The Science of Laughter
What happens in your brain when you get the giggles?
People laugh about five times in every 10 minutes of conversation. They are also 30 times more likely to laugh when they are with other people compared to when they are alone. It’s common to think of laughter as a loud reaction to a funny joke, but most of the time it’s simply a recurring feature of normal social interaction.
Sophie Scott is a scientist and professor at University College London who leads much of the current research about laughter. Interestingly enough, she says, “most of the laughter you produce is not helpless” but rather the result of a voluntary act.
Laughter comes in two shades: voluntary and spontaneous. Voluntary laughter is the social lubricant that helps a conversation run smoothly, while spontaneous laughter erupts following a particularly humorous remark. Each form uses a different network in the brain. Voluntary laughter typically features more activity in frontal and motor areas of the brain associated with action planning and language. Spontaneous laughter includes greater activity in deeper structures such as the hypothalamus, which regulates basic physiological processes like hormonal balance.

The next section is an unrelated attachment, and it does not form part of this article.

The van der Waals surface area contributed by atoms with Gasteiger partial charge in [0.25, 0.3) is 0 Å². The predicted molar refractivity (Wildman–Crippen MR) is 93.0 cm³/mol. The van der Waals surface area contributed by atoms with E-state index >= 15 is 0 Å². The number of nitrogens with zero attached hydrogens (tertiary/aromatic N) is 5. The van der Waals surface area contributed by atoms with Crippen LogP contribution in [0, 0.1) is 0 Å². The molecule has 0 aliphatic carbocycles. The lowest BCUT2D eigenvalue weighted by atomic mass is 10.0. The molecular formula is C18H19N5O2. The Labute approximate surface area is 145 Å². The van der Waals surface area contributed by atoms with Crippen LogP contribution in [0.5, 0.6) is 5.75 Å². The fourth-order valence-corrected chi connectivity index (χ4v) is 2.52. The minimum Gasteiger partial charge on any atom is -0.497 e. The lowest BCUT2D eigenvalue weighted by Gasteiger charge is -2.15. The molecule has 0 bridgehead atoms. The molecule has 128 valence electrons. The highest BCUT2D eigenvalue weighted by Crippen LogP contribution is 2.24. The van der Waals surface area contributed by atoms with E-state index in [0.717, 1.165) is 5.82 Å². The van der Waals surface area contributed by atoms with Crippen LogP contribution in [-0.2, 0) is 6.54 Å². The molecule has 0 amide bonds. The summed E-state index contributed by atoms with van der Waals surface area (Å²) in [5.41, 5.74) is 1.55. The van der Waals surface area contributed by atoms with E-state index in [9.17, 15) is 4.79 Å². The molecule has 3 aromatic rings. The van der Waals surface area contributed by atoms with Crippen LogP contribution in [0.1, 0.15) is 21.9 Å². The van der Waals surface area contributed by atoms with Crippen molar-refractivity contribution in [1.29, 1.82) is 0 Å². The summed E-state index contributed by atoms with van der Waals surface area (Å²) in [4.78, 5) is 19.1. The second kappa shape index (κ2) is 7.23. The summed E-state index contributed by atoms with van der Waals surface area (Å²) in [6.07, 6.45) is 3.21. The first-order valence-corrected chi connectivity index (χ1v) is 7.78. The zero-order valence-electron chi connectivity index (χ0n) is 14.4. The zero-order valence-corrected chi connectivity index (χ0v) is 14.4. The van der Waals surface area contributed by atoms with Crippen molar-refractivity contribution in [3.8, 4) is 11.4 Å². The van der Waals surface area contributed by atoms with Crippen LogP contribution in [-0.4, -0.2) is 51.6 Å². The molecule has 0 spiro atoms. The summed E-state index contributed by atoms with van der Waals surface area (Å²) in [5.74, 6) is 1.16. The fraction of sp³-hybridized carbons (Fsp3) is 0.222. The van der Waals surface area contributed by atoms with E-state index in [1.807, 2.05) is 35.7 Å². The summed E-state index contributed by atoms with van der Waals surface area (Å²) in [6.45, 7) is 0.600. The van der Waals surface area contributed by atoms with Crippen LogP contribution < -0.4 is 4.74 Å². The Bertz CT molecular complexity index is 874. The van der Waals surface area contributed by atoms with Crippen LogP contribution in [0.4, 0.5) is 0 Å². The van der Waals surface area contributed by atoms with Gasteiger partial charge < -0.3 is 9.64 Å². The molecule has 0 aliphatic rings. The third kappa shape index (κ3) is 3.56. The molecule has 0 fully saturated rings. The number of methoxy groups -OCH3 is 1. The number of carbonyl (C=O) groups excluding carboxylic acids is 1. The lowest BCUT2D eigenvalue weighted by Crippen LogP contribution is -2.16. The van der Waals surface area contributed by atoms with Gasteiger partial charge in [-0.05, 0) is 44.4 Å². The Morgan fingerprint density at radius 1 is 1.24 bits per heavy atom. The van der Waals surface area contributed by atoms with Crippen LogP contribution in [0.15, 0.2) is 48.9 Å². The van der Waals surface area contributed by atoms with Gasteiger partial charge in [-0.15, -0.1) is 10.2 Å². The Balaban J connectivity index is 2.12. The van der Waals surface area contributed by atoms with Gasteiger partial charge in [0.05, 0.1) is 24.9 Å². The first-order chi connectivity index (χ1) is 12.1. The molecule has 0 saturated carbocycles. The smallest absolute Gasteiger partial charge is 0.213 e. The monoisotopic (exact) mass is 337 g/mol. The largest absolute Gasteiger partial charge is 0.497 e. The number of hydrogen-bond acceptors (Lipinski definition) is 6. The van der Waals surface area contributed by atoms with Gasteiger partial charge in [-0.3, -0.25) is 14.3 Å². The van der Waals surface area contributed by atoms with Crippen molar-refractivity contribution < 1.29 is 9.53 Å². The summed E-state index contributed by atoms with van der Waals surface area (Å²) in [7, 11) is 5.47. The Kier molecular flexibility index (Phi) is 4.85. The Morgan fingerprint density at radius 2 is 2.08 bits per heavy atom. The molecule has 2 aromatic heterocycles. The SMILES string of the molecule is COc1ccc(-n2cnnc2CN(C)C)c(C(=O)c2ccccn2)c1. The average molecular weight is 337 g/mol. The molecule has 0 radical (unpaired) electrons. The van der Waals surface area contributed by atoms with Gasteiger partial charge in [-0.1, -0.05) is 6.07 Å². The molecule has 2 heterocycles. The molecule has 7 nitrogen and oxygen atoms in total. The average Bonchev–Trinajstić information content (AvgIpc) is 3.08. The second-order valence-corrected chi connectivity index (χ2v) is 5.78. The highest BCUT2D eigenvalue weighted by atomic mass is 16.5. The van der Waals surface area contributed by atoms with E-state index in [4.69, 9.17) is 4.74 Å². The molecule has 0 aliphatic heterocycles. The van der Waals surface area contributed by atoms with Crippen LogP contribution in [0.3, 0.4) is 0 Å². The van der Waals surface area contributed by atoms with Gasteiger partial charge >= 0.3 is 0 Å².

Humans aren’t the only species to express these two types of laughter. Chimpanzees demonstrate a similar pattern, using more controlled laughter to join in with the giggles of other chimpanzees, and distinct spontaneous laughter in response to amusing events during play. The more chimpanzees laugh together, the longer they play together, especially when that laughter is social rather than spontaneous.
People are fairly good at distinguishing spontaneous from voluntary laughter. In one experiment from 2019, researchers tested whether hearing laughs after a joke would make it funnier. In essence, they were testing the psychological effects of the laugh tracks found in such American comedies as Seinfeld and Friends. People in the study rated jokes that were followed by laughter as funnier than those followed by silence, supporting the idea that laughter is driven by social situations rather than a joke’s content. It’s important to note that spontaneous laughter amplified humor ratings more than voluntary laughter did.